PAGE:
## Discussion

Together, our individual-scale results and our 1-ha plot-scale findings show that N fixers in these forests inhibit their neighbors more than do nonfixers. It is important to note that the strong inhibition of N fixers we report is independent of the overall level of crowding and tree size. For example, an average-sized nonfixing tree (diameter at breast height [DBH] ∼ 13 cm) with an average amount of crowding (NCI ∼ 1,900) in a young forest stand would have a 43% lower expected growth rate if its neighbors were all N fixers than if its neighbors were all nonfixers. If this “average tree” is an N fixer itself, a neighborhood with all N fixers reduces its expected growth rate by over 60% compared with a neighborhood with all nonfixers.

The negative influence that N fixers have on their neighboring trees in our study region is likely due to two factors. First, high growth and survival rates of N fixers in these plots (19), and the high nutrient demand of N fixers (15⇓–17, 28), mean that N fixers likely cast more shade and take up more soil nutrients and water than do nonfixers. Second, the presumed facilitation of N fixation might not occur because nonfixers are not limited by N availability. It is also possible that facilitation might not occur because N fixers are not fixing much N, but we find this possibility less likely. The lower cost of acquiring N from the soil than from fixation (29) suggests that N fixers down-regulate fixation when soil N is available, and a number of recent studies are consistent with this idea (13, 24, 30). However, our observations from preliminary soil cores indicate that the N fixers in our plots commonly have active nodules, and theory suggests that even small amounts of N fixation can enhance the growth of neighboring nonfixers if they are N limited (31). This suggests that the N fixers in our study are not merely operating ecologically as nonfixers—they are bringing new N into these ecosystems—but rather that nonfixers in our study do not respond to this greater N availability.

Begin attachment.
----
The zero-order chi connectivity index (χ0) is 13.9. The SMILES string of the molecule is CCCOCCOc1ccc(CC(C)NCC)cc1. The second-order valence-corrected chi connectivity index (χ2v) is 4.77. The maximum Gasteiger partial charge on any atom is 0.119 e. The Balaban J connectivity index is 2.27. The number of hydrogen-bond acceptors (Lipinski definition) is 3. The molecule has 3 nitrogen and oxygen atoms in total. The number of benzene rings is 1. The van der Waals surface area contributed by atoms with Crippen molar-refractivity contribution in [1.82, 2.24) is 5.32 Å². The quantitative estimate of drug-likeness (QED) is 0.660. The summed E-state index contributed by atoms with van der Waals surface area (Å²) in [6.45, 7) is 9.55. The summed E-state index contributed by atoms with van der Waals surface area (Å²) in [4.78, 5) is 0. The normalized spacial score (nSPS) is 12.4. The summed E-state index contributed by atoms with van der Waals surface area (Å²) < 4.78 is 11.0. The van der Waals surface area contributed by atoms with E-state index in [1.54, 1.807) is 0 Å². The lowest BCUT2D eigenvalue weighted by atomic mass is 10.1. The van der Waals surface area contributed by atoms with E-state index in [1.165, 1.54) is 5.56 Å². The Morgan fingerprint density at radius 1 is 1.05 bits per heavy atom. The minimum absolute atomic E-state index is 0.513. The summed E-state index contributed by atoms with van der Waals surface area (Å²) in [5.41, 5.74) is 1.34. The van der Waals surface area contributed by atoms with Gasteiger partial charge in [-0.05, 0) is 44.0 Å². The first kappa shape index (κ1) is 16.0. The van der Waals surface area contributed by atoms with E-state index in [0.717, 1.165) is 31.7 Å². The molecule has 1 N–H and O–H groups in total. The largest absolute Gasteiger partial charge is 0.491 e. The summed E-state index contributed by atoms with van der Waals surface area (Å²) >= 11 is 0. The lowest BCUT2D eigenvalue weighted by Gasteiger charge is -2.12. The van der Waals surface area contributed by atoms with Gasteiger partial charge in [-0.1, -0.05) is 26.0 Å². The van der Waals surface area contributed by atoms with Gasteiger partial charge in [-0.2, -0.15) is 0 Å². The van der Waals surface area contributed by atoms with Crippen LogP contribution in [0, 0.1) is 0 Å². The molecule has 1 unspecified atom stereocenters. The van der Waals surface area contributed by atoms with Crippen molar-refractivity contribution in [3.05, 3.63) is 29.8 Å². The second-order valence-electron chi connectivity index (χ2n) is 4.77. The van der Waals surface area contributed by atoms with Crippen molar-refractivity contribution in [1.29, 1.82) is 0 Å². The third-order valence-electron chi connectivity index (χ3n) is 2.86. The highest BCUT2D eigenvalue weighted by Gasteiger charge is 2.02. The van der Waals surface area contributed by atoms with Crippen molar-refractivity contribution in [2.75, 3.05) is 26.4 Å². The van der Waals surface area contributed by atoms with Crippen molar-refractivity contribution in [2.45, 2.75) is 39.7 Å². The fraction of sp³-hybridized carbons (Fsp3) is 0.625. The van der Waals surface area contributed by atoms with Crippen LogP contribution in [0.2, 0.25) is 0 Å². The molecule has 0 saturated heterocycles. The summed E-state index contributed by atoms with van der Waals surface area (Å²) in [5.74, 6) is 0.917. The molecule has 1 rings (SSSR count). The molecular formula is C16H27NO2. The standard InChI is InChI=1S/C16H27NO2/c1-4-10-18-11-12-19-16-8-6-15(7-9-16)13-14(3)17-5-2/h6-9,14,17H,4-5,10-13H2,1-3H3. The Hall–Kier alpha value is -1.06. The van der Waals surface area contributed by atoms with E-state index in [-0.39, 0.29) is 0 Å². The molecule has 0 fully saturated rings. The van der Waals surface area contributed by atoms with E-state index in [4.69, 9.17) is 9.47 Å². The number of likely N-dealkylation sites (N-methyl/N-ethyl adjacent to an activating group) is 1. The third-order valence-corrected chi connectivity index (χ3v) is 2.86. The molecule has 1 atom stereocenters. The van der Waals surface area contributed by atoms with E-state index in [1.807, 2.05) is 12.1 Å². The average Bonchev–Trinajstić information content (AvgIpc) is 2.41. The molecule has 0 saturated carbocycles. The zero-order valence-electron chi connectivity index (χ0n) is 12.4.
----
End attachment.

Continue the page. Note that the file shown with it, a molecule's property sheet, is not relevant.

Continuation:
Our results come from a single region with high annual rainfall, so they may not be ubiquitous across tropical forests. However, because ours is one of the few studies to assess the effect of N fixers on the growth of neighboring trees, statistical sampling suggests that our results are likely not rare. Beyond this sampling argument, several lines of evidence indicate that our findings might be common in moist tropical forests. First, the climate and soil type of our study area are commonly found in other moist tropical forest sites (32). Second, although we do not have rigorous soil N data from our plots, litterfall N and N transformation rates in our broad study area (La Selva Biological Station) are similar to those in many rainforests in the African, Asian, American, and Australian tropics (33, 34), indicating that N cycling at our site is representative of many moist tropical forests worldwide. Finally, the most likely mechanism for the strong competitive effects of N fixers that we found is high N-fixer growth rates, which are also common at other moist tropical forest sites (11, 13, 35).

Despite the similarities between our study site and many moist tropical forests, the heterogeneity in this biome (36) means that differences in local features, such as soil nutrient availability, may drive N fixers to have different effects on their neighbors in some sites. Although no other studies have assessed the effects of N fixers on the demographic rates of their neighbors in regenerating tropical forests, two previous studies have investigated how N fixers influence ecosystem-scale biomass accumulation in other regenerating moist tropical forests in Brazil and Panama (11, 13). Contrary to our 1-ha plot-scale findings, both of those studies showed that N fixers were correlated with total biomass accumulation, primarily due to N fixers’ own high growth rates. Although N fixers also grow faster than nonfixers at our study sites (19), we found that N-fixing trees inhibit biomass accumulation at the plot scale (Fig. 2*A*) because their inhibition of neighbors outweighs their own rapid growth.